Retaining Effective Teachers Policy
The state should ensure that excessive resources are not committed to funding teachers' pension systems.
As of July 1, 2010, the most recent date for which an actuarial valuation is available, Montana's pension system for teachers is 65.4 percent funded and has an amortization period of 49.5 years. This means that if the plan earns its assumed rate of return and maintains current contribution rates, it would take the state more than 49 years to pay off its unfunded liabilities. Recent legislation reportedly reduces the amortization rate by 2.3 years, but an official valuation including its impact has yet to be released. Neither the state's funding ratio nor its amortization period meets conventional standards, and the state's system is not financially sustainable according to actuarial benchmarks.
In addition, Montana commits excessive resources toward its teachers' retirement system. The current employer contribution rate of 9.96 percent is too high, in light of the fact that local districts and teachers are also contributing to Social Security. The current employee contribution rate of 7.15 percent is not unreasonable, although it is very close to what is considered excessive. The employer contribution is a combined contribution from local districts and the state. The Montana constitution requires that each pension system be funded on an actuarially sound basis, which means contributions to the systems must fund the full actuarial cost. For defined benefit systems, this cost is defined as the cost to fund this year's expenses (the normal cost) plus any amount needed to amortize any unfunded liabilities over a period no more than 30 years.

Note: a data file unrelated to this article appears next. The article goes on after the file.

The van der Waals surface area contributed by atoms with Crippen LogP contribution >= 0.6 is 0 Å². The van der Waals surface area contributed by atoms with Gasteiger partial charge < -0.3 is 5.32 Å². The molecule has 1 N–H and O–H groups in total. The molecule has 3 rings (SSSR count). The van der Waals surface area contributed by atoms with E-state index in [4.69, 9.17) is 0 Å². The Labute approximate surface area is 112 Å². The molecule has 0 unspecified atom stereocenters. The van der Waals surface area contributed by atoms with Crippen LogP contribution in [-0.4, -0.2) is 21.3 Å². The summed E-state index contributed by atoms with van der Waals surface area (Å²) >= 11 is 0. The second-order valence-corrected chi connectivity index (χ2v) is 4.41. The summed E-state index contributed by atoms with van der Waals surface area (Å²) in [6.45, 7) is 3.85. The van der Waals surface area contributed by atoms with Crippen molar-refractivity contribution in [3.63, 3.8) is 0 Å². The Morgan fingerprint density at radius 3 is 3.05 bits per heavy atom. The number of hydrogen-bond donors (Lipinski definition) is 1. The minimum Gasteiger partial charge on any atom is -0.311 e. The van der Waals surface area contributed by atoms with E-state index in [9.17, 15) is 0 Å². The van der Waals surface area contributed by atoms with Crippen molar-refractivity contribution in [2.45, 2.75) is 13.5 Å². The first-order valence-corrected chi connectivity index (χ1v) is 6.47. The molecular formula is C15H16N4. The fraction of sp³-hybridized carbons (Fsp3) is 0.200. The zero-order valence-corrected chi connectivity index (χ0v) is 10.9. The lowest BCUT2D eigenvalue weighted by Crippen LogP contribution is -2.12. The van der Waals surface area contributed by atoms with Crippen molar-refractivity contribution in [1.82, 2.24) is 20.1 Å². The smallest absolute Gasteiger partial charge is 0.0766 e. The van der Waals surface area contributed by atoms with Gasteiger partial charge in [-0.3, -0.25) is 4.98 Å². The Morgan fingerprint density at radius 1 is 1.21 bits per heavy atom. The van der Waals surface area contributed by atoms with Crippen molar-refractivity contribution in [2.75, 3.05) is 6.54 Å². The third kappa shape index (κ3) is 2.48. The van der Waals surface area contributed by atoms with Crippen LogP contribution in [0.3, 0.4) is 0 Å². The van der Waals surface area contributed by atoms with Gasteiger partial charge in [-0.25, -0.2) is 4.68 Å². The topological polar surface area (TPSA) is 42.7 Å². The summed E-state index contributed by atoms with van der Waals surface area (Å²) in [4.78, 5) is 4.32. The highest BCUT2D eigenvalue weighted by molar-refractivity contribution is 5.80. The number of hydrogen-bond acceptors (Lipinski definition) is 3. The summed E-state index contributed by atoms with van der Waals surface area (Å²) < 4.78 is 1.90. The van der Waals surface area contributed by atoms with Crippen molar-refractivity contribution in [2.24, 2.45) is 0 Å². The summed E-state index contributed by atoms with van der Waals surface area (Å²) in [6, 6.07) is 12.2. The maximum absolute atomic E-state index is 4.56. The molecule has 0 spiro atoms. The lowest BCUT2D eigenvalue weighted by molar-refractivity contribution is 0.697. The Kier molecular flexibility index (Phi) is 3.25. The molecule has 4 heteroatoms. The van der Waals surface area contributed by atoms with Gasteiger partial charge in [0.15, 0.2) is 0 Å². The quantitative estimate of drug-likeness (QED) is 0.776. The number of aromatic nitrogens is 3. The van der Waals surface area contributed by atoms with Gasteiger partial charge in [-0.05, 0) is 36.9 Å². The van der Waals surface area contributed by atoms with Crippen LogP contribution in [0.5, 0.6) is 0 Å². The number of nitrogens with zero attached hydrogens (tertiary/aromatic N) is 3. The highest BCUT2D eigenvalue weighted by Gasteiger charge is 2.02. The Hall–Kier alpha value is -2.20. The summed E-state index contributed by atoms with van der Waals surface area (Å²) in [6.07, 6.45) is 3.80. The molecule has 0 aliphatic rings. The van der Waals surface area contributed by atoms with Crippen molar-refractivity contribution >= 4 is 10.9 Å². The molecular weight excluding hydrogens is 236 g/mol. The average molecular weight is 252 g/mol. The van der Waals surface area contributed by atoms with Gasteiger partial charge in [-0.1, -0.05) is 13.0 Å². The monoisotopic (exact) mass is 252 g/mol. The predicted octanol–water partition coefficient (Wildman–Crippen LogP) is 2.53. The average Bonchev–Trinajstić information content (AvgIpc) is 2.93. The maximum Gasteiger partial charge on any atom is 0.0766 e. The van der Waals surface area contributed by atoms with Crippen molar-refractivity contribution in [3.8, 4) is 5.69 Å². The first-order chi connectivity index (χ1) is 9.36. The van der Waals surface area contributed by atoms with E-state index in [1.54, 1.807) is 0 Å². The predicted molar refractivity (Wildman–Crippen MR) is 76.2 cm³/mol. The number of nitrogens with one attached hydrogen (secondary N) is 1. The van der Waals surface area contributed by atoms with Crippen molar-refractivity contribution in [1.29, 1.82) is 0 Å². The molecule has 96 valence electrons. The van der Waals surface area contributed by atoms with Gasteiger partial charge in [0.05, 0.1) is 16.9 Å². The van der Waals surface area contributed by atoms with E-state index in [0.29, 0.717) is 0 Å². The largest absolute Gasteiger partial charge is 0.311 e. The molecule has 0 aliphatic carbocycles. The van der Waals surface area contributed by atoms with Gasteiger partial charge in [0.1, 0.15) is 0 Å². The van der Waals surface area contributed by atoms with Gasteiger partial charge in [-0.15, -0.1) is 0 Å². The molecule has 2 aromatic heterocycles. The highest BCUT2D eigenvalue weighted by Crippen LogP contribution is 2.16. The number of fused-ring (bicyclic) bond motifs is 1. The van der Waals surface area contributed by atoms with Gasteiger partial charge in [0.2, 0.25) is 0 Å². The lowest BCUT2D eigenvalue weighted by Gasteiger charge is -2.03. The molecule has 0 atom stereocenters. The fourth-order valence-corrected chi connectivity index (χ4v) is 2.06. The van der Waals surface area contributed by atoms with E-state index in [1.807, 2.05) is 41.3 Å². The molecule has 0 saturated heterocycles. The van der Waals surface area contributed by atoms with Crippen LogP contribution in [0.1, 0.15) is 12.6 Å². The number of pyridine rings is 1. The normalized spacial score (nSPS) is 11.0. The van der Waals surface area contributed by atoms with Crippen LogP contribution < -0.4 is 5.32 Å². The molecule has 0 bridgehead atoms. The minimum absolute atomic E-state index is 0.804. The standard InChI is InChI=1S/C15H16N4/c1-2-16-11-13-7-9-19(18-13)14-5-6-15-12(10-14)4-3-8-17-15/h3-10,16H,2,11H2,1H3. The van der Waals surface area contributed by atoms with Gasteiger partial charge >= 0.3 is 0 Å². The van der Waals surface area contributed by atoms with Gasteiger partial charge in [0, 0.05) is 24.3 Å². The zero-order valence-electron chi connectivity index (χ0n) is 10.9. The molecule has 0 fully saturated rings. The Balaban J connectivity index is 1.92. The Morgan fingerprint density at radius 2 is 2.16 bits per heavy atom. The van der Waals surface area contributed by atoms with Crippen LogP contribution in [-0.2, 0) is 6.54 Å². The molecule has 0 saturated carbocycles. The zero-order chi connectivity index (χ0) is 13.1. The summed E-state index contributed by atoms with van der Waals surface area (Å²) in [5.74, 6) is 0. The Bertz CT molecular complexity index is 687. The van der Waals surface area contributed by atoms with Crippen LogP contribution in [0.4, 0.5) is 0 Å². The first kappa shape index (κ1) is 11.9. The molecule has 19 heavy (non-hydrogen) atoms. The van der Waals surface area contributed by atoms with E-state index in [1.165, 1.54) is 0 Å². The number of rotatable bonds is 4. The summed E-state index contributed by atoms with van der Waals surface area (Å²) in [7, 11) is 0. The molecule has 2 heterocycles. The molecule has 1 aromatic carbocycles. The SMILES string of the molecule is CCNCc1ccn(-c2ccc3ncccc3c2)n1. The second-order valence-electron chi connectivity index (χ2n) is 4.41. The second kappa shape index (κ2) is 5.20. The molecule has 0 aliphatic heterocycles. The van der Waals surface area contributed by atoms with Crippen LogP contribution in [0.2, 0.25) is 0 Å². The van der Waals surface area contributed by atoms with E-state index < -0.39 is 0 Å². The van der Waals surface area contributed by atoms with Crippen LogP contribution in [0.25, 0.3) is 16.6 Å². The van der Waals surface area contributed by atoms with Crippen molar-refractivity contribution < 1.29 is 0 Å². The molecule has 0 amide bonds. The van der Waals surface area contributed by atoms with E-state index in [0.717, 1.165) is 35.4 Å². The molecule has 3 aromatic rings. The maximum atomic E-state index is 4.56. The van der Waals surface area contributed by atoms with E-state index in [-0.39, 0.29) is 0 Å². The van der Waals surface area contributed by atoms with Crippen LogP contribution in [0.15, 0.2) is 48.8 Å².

Montana Teachers' Retirement System, Comprehensive Annual Financial Report for Fiscal Year Ended June 30, 2010 http://www.trs.mt.gov/Publications/AnnualReports/FinancialReport2009-2010.pdf 2011 Legislative News, Teachers' Retirement System http://www.trs.mt.gov/2011%20TRS%20Legislative%20News%204-25-2011.pdf Montana Code Annotated 2011, 19-2-409 http://data.opi.mt.gov/bills/mca/19/2/19-2-409.htm
Ensure that the pension system is financially sustainable.
The state would be better off if its system was over 95 percent funded and had an amortization period of less than 30 years to allow more protection during financial downturns. However, Montana should consider ways to improve its funding level without raising the contributions of school districts and teachers. In fact, the state should work to decrease employer contributions. Committing excessive resources to pension benefits can negatively affect teacher recruitment and retention. Improving funding levels necessitates, in part, systemic changes in the state's pension system. Goals 4-G and 4-I provide suggestions for pension system structures that are both sustainable and fair.
Montana declined to respond to NCTQ's analyses.